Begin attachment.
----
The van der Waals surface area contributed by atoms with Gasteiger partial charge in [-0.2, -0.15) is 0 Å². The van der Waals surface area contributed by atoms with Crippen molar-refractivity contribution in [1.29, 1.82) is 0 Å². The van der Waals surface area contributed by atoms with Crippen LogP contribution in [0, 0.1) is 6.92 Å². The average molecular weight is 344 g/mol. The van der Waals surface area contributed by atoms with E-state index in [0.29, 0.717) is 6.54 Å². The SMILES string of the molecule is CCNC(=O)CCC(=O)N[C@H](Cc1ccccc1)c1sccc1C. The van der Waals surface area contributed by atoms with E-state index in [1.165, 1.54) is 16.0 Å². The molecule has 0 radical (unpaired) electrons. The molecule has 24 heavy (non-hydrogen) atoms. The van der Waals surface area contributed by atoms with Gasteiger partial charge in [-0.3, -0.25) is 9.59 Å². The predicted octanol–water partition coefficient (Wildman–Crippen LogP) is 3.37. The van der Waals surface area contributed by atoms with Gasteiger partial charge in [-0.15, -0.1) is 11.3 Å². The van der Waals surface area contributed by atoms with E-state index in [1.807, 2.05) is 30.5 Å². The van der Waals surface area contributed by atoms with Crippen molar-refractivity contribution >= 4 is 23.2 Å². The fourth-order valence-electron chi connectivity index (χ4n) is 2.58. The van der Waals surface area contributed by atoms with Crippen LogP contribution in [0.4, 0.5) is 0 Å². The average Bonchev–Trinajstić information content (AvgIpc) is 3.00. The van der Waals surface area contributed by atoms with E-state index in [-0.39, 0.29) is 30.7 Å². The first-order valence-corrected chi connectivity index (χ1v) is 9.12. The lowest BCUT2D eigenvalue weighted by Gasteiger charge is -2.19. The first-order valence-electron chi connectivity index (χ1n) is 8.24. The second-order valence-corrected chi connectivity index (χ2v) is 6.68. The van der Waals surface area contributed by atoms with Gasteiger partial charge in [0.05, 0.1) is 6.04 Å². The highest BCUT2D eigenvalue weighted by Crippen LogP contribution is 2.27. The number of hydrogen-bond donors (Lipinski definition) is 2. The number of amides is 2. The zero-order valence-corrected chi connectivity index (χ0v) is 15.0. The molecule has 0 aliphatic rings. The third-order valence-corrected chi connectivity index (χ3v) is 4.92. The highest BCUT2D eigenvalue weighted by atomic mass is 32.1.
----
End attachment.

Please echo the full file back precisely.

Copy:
The van der Waals surface area contributed by atoms with Gasteiger partial charge in [-0.2, -0.15) is 0 Å². The van der Waals surface area contributed by atoms with Crippen molar-refractivity contribution in [1.29, 1.82) is 0 Å². The van der Waals surface area contributed by atoms with Crippen LogP contribution in [0, 0.1) is 6.92 Å². The average molecular weight is 344 g/mol. The van der Waals surface area contributed by atoms with E-state index in [0.29, 0.717) is 6.54 Å². The SMILES string of the molecule is CCNC(=O)CCC(=O)N[C@H](Cc1ccccc1)c1sccc1C. The van der Waals surface area contributed by atoms with E-state index in [1.165, 1.54) is 16.0 Å². The molecule has 0 radical (unpaired) electrons. The molecule has 24 heavy (non-hydrogen) atoms. The van der Waals surface area contributed by atoms with Gasteiger partial charge in [-0.3, -0.25) is 9.59 Å². The predicted octanol–water partition coefficient (Wildman–Crippen LogP) is 3.37. The van der Waals surface area contributed by atoms with Gasteiger partial charge in [-0.15, -0.1) is 11.3 Å². The van der Waals surface area contributed by atoms with E-state index in [1.807, 2.05) is 30.5 Å². The van der Waals surface area contributed by atoms with Crippen molar-refractivity contribution >= 4 is 23.2 Å². The fourth-order valence-electron chi connectivity index (χ4n) is 2.58. The van der Waals surface area contributed by atoms with Crippen LogP contribution in [0.4, 0.5) is 0 Å². The average Bonchev–Trinajstić information content (AvgIpc) is 3.00. The van der Waals surface area contributed by atoms with E-state index in [-0.39, 0.29) is 30.7 Å². The first-order valence-corrected chi connectivity index (χ1v) is 9.12. The lowest BCUT2D eigenvalue weighted by Gasteiger charge is -2.19. The first-order valence-electron chi connectivity index (χ1n) is 8.24. The second-order valence-corrected chi connectivity index (χ2v) is 6.68. The van der Waals surface area contributed by atoms with Gasteiger partial charge in [0.05, 0.1) is 6.04 Å². The highest BCUT2D eigenvalue weighted by Crippen LogP contribution is 2.27. The number of hydrogen-bond donors (Lipinski definition) is 2. The number of amides is 2. The zero-order valence-corrected chi connectivity index (χ0v) is 15.0. The molecule has 0 aliphatic rings. The third-order valence-corrected chi connectivity index (χ3v) is 4.92. The highest BCUT2D eigenvalue weighted by atomic mass is 32.1.